Tuesday, 10 September 2013

Comic Review: Night of a thousand wolves

... might as well be called: Comic of a thousand gorgeous wolves.
The art ist beautiful. It is hand-drawn, giving the pictures a vibe of age and tradition which nicely tingled in the back of my head while I was reading it. That is not say that I dislike digital art (not at all) I just want to say that it fits the theme and the story, which is set in the middle ages. And yes, the masses of wolves by the artist Dave Wachter are very impressive. There are only minor nitpicks, such as the zombie wolves and the faces of the humans just don´t look as interesting as the rest of the art. It is still eye porn, though.

The story is rather classic horror with fantasy elements: A family lives out in the wilderness among green hills and sheep. One day, all of a sudden, the Grandpa grabs one of these sheep and an axe, he wants to sacrifice it, as it seems, to an unknown force called Nagbre. The father intervenes, he argues with the old man, but as they stop their argument end and they look up when they hear a noise, a wolf has already half devoured the white animal, now gnarling his teeth at them. And he´s only the omen of an army of wolves coming their way...

Unfortunately it is not as interesting to read as I am making it sound. The story is not particularly grabbing and it feels a bit like a "what standard-horror-route will they go with?"-game. It mixes up the formula up a bit in the middle of the story when the "family alone a in a shack"-story becomes a "city under siege"-story, unfortunately ditching the horror element for that part completely in my opinion. It´s just not the same kind of fear when you are lying in your bed, unsure if the monster in front of the window has seen you yet then when you stand in the middle of a crowd, uneasy if all those people in front of you will provide a shield thick enough to save your life. I personally find the second scenario not as effective as the first, but that is of course subjective. While it starts out strong, if very clichéd and it mellows down towards the middle, the ending is nice, with a legitimate eerie feel to it and a bit of an open end that still manages to conclude the story.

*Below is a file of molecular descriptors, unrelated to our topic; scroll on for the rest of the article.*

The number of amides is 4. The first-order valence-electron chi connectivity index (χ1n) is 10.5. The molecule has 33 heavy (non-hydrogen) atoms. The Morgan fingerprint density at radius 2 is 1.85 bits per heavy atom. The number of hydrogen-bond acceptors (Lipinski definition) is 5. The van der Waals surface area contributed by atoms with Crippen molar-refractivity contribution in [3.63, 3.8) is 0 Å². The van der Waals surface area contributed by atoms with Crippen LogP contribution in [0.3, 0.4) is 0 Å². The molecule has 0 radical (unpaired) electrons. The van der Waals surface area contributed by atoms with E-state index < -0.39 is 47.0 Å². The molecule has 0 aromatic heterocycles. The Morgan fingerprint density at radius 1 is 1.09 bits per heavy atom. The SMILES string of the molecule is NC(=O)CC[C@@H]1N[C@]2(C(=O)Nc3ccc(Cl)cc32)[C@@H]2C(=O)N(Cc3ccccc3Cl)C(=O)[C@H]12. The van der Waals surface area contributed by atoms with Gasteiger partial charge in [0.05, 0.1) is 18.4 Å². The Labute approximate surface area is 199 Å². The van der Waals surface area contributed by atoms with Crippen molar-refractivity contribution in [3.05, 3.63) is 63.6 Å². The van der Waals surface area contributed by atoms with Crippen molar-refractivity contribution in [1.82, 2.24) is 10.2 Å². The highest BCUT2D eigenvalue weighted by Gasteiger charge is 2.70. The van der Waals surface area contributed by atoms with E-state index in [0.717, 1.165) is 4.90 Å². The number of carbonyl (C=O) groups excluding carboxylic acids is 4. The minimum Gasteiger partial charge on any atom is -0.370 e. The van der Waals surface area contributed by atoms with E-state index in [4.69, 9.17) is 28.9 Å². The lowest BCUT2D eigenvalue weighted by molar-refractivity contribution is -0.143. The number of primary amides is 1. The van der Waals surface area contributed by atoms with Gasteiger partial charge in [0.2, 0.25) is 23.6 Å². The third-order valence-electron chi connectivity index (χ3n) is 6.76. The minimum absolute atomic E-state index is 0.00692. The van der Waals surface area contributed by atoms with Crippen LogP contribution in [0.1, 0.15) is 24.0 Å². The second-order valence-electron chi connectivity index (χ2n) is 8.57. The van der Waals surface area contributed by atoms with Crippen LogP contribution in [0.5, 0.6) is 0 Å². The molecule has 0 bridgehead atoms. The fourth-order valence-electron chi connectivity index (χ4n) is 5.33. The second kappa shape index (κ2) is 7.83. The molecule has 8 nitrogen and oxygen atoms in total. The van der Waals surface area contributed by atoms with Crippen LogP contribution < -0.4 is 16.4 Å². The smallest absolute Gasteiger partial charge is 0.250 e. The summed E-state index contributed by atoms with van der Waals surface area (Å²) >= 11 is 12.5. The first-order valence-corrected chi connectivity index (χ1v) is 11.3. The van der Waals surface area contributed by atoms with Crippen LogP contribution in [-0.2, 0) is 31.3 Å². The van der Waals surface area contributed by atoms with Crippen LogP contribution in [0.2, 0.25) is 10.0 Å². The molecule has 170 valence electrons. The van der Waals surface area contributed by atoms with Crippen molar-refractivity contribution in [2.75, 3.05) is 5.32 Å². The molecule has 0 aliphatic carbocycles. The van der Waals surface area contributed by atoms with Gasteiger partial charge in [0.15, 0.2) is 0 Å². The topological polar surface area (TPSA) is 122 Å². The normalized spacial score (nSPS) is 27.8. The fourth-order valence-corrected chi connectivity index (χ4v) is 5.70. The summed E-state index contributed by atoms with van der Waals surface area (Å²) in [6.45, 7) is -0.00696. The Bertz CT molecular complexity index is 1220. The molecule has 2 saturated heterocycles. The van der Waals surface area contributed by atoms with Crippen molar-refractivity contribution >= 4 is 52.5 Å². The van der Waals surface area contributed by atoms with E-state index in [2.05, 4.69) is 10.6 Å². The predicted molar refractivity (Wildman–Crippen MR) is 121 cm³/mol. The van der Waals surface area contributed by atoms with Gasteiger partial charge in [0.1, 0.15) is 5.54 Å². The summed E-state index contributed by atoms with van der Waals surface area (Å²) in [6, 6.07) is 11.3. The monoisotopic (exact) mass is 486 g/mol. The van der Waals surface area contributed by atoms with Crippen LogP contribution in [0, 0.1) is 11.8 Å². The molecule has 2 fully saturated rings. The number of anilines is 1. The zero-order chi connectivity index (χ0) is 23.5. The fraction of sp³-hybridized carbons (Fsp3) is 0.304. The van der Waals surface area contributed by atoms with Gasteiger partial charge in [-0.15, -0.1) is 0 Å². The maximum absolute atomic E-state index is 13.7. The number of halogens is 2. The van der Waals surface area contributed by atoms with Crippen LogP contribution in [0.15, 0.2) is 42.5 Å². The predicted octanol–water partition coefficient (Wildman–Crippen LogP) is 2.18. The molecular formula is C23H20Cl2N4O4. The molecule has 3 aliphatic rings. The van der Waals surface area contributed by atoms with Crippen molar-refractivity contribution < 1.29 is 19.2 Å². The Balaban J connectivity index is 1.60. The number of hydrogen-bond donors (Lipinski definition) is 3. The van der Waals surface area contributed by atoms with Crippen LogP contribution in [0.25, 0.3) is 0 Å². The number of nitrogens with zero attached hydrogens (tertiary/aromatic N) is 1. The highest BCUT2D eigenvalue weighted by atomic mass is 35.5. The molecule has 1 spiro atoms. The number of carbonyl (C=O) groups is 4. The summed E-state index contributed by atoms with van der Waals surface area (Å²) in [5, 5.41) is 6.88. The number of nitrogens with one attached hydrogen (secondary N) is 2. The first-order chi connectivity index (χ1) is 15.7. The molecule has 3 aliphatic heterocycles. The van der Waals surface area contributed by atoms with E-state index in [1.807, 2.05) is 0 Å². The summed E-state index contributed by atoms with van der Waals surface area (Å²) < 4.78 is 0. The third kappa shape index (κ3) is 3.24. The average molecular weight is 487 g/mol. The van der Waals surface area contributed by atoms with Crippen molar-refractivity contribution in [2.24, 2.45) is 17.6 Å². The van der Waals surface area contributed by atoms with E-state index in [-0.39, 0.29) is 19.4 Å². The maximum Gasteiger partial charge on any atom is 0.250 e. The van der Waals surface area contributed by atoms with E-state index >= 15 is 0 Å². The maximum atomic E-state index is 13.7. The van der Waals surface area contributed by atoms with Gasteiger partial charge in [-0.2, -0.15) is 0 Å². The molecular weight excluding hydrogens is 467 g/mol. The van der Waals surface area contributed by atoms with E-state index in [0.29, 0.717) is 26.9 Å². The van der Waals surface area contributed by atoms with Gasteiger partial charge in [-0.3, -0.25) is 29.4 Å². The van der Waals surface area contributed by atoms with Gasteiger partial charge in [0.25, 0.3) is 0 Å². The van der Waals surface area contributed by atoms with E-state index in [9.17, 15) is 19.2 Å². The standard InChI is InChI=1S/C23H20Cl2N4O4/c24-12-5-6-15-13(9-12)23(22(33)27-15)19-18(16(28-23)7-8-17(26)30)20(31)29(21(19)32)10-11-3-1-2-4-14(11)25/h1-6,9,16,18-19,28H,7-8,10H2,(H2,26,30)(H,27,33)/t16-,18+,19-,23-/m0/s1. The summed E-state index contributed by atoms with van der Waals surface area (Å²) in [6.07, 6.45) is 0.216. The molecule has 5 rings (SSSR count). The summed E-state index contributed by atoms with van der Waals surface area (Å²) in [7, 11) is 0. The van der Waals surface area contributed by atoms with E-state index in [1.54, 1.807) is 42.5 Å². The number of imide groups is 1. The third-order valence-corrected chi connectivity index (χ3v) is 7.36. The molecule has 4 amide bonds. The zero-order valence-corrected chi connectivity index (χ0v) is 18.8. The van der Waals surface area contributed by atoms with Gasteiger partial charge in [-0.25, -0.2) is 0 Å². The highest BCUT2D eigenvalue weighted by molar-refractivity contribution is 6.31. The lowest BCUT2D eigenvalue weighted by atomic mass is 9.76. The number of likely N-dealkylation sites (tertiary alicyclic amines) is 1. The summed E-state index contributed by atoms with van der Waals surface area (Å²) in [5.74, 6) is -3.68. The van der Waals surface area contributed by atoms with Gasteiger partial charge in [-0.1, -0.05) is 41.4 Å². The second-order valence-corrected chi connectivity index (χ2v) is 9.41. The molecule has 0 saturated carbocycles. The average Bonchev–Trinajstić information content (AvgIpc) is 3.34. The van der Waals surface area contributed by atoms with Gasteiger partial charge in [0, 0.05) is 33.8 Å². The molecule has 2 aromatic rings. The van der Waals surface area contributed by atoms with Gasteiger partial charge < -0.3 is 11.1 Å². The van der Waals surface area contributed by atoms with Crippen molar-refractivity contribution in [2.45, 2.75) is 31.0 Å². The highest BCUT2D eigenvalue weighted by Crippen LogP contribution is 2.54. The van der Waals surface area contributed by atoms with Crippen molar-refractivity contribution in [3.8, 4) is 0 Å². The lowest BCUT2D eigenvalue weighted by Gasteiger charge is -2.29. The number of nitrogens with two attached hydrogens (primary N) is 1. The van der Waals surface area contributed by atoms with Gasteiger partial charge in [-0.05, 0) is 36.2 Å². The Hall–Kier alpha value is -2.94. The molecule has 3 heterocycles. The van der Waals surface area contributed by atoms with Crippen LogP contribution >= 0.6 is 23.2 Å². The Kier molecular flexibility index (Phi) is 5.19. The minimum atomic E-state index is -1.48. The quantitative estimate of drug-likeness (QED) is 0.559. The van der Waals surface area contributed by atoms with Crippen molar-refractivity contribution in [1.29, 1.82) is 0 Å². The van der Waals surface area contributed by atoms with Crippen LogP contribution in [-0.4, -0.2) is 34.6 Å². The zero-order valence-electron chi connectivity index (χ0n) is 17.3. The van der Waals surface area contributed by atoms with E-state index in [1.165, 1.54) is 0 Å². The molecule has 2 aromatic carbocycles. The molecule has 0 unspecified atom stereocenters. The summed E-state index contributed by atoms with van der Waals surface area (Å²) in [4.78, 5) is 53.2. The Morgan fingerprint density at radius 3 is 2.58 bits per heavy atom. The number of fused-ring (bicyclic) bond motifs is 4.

The characters are pretty one-note. Nothing more to say here, unfortunately. The most memorable one was the mother, but apart from that the story sticks rather firmly to narrating down what´s happening with little to no characterization and little to no background story. While I am not a fan of the "we explain evey little detail"-approach, knowing a bit more about the lore would have been nice. It felt more like they did not have enough pages to tell everything they wanted to (the story is not that long and can be read in a single volume) and not like they meant to leave things out. Still, there is a mythological feel to it and as if there IS a backstory and a greater world behind it. 

Altogether, the story is not bad, just not very special. It is not full of twists and new interpretations, instead it is rather conservative. It´s like bread, essentially. Nah, that´s too harsh. It´s like bread that´s a little special. Like potato-bread. And it´s a good foundation for the delicious layer that is the artwork, the atmosphere and the wolves.
The thousand incredibly pretty wolves.

Buy: If you like the art or just like wolves a lot and want a comparatively "soft" and classic horror story. 
Pass: If you don´t like wolves that much or want an innovative horror story.

A preview of "Night of a thousand wolves" can be read here: Night of a thousand Wolves preview
and it can be bought on amazon.com by IDW publishing as a paperback here: Buy Night of a thousand Wolves

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